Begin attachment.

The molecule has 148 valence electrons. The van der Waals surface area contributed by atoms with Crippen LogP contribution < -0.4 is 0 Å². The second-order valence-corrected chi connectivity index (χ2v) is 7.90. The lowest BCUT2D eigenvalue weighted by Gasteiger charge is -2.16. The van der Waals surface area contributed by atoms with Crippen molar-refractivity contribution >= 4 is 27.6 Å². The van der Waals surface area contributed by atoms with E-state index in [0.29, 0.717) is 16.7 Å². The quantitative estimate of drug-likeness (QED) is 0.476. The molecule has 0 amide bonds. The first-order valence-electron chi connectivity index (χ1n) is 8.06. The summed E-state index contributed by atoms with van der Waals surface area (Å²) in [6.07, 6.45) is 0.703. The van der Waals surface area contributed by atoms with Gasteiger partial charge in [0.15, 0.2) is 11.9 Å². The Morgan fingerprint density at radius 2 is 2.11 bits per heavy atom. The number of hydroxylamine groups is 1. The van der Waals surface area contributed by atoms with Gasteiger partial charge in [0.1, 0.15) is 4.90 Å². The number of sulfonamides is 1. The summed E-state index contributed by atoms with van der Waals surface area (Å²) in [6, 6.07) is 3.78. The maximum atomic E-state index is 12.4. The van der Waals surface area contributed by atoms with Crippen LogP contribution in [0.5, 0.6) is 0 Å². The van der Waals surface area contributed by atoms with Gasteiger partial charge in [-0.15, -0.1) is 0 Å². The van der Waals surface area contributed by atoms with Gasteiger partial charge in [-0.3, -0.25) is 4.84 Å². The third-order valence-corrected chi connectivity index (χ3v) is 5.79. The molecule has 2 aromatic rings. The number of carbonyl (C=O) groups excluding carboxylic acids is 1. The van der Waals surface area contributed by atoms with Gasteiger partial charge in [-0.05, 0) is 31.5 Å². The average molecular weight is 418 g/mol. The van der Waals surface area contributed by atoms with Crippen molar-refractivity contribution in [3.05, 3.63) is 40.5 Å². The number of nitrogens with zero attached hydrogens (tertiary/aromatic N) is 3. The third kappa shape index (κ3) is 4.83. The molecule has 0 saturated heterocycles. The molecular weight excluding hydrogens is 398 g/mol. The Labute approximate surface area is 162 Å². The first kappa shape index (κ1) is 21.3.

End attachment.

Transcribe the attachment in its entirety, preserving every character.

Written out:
The molecule has 148 valence electrons. The van der Waals surface area contributed by atoms with Crippen LogP contribution < -0.4 is 0 Å². The second-order valence-corrected chi connectivity index (χ2v) is 7.90. The lowest BCUT2D eigenvalue weighted by Gasteiger charge is -2.16. The van der Waals surface area contributed by atoms with Crippen molar-refractivity contribution >= 4 is 27.6 Å². The van der Waals surface area contributed by atoms with E-state index in [0.29, 0.717) is 16.7 Å². The quantitative estimate of drug-likeness (QED) is 0.476. The molecule has 0 amide bonds. The first-order valence-electron chi connectivity index (χ1n) is 8.06. The summed E-state index contributed by atoms with van der Waals surface area (Å²) in [6.07, 6.45) is 0.703. The van der Waals surface area contributed by atoms with Gasteiger partial charge in [0.15, 0.2) is 11.9 Å². The Morgan fingerprint density at radius 2 is 2.11 bits per heavy atom. The number of hydroxylamine groups is 1. The van der Waals surface area contributed by atoms with Gasteiger partial charge in [0.1, 0.15) is 4.90 Å². The number of sulfonamides is 1. The summed E-state index contributed by atoms with van der Waals surface area (Å²) in [6, 6.07) is 3.78. The maximum atomic E-state index is 12.4. The van der Waals surface area contributed by atoms with Crippen LogP contribution in [0.5, 0.6) is 0 Å². The van der Waals surface area contributed by atoms with Gasteiger partial charge in [-0.15, -0.1) is 0 Å². The van der Waals surface area contributed by atoms with Gasteiger partial charge in [-0.3, -0.25) is 4.84 Å². The third-order valence-corrected chi connectivity index (χ3v) is 5.79. The molecule has 2 aromatic rings. The number of carbonyl (C=O) groups excluding carboxylic acids is 1. The van der Waals surface area contributed by atoms with Gasteiger partial charge in [-0.05, 0) is 31.5 Å². The average molecular weight is 418 g/mol. The van der Waals surface area contributed by atoms with Crippen molar-refractivity contribution in [3.05, 3.63) is 40.5 Å². The number of nitrogens with zero attached hydrogens (tertiary/aromatic N) is 3. The third kappa shape index (κ3) is 4.83. The molecule has 0 saturated heterocycles. The molecular weight excluding hydrogens is 398 g/mol. The Labute approximate surface area is 162 Å². The first kappa shape index (κ1) is 21.3.